NOW that their dream of a sixth straight regional four-day title is over, it’s full time to hail Jamaica’s national cricket team for their extraordinary performance over the past five years.
By winning five consecutive first class regional titles, Jamaica’s team, led by the admirable Mr Tamar Lambert, eclipsed statistically the great Barbados teams of the 1960s, ’70s and ’80s.
We say ‘statistically’ because in real terms Mr Lambert’s team does not compare with the legendary ‘Bajans’ of decades ago — the latter counting among their number a few of the great batsmen and fast bowlers of all time.
However, there can be no discounting the fact that Mr Lambert and his men did their job and did it to the best of the ability, in the process dominating Caribbean first class cricket for an unprecedented five straight years. It is testimony to Jamaican dominance that last week’s three-wicket defeat by Trinidad and Tobago in the semifinal ended an amazing, record run of 15 straight victories.
Mr Lambert’s leadership — marked by an instinctive ability in the heat of battle to make the right move at the right time — was pivotal for Jamaica’s success over the years. Special praise must also go to the management team, not least long-serving coach Mr Junior Bennett — whose mantra of “plan, plan, plan” has consistently borne fruit — as well as fitness trainer Mr David Bernard (Snr).
Often forced to do without “big name” players because of West Indies duties and contractual ties, Mr Lambert and the management staff consistently got their team to play way beyond the sum of its parts. Incredibly, the Jamaica team continued to triumph on the regional stage, even while the domestic club and parish league has operated way below the desired level because of resource and administrative constraints.
Among the players, no praise can be too great for spinners Messrs Nikita Miller and Odean Brown, and pacers Messrs Andrew Richardson and David Bernard — their great consistency and skill proving too much for regional batsmen, year after year.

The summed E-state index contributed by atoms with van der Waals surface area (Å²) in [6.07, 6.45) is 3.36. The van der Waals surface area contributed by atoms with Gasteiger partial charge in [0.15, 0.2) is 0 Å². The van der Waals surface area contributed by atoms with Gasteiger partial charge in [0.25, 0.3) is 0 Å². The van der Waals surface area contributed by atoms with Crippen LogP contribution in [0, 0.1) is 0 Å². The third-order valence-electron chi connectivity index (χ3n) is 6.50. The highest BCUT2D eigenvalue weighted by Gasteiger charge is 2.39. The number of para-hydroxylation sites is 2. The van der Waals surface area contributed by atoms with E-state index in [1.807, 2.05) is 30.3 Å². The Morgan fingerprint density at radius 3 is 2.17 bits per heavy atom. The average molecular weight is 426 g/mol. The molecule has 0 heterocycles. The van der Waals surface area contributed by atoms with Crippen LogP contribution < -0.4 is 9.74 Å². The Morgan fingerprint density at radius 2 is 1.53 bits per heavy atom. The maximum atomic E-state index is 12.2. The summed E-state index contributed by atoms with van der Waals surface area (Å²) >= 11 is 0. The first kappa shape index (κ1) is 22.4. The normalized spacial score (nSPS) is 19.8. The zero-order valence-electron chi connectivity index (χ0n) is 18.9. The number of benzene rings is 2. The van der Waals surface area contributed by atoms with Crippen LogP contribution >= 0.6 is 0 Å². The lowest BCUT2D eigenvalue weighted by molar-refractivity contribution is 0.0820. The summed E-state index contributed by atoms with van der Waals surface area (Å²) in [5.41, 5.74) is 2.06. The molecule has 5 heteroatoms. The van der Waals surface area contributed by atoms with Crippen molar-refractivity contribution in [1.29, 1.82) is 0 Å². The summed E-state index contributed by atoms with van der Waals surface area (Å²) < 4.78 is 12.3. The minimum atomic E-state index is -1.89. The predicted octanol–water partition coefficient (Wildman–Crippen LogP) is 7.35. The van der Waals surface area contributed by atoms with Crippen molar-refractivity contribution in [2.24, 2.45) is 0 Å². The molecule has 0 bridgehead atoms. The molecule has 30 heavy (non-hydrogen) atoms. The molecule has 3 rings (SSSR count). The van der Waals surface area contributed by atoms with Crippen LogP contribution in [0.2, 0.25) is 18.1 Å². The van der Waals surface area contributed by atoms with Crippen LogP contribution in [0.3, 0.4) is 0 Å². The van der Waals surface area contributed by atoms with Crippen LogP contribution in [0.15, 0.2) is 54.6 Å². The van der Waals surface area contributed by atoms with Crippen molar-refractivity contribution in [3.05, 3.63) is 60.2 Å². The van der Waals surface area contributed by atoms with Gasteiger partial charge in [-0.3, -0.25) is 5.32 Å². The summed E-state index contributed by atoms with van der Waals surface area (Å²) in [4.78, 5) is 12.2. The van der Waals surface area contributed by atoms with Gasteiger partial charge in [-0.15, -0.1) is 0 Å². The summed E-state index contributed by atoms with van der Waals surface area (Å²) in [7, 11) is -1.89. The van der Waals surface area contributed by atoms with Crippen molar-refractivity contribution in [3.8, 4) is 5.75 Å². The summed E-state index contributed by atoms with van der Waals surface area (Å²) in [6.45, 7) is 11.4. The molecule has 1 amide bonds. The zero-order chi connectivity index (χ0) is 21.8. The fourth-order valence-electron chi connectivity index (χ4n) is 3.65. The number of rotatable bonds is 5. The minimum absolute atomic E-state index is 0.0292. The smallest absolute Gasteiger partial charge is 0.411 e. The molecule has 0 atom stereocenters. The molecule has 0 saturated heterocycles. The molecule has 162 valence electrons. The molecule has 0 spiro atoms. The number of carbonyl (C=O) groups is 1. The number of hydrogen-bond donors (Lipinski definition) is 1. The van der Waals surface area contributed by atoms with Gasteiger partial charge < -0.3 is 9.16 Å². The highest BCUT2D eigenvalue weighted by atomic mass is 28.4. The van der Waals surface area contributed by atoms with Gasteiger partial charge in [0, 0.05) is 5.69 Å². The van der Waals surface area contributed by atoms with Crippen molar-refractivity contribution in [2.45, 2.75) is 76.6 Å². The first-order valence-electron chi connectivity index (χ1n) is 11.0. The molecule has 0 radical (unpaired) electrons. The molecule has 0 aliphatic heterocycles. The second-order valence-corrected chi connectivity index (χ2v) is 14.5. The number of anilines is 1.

Batting has been the Achilles heel down the years, and those who watch cricket closely would have suspected that this year it would prove Jamaica’s undoing. Four leading players were again mostly unavailable — a problem which other teams in the region also experienced. Star batsman and former West Indies and Jamaica captain Mr Chris Gayle managed just one game for Jamaica, Messrs Marlon Samuels and Brendan Nash missed all games, as did all-rounder Mr Andre Russell. Further, Mr Donovan Pagon, Jamaica’s highest run scorer last season, was also missing.
Mr Lambert and his other senior batsmen had to fill the breach in order for Jamaica to put adequate runs on the scoreboard. As it turned out, they failed badly on pitches which were mostly unfriendly to batsmen. Of the senior players, only wicketkeeper/batsman Mr Carlton Baugh, who found form as the season progressed, could have been tolerably satisfied with runs scored.
The task now for the Jamaica Cricket Association will be to rebuild with a mix of older, seasoned players and promising young talent such as Messrs Jermaine Blackwood, Nkrumah Bonner, Andre McCarthy and Jamie Merchant.
Jamaicans won’t expect that the heady successes of recent seasons will be easily repeated. But given this nation’s rich cricket tradition, they will expect to consistently have reason to be proud. That will be a thought always in their minds as our cricket leaders set about their task in the months and years ahead.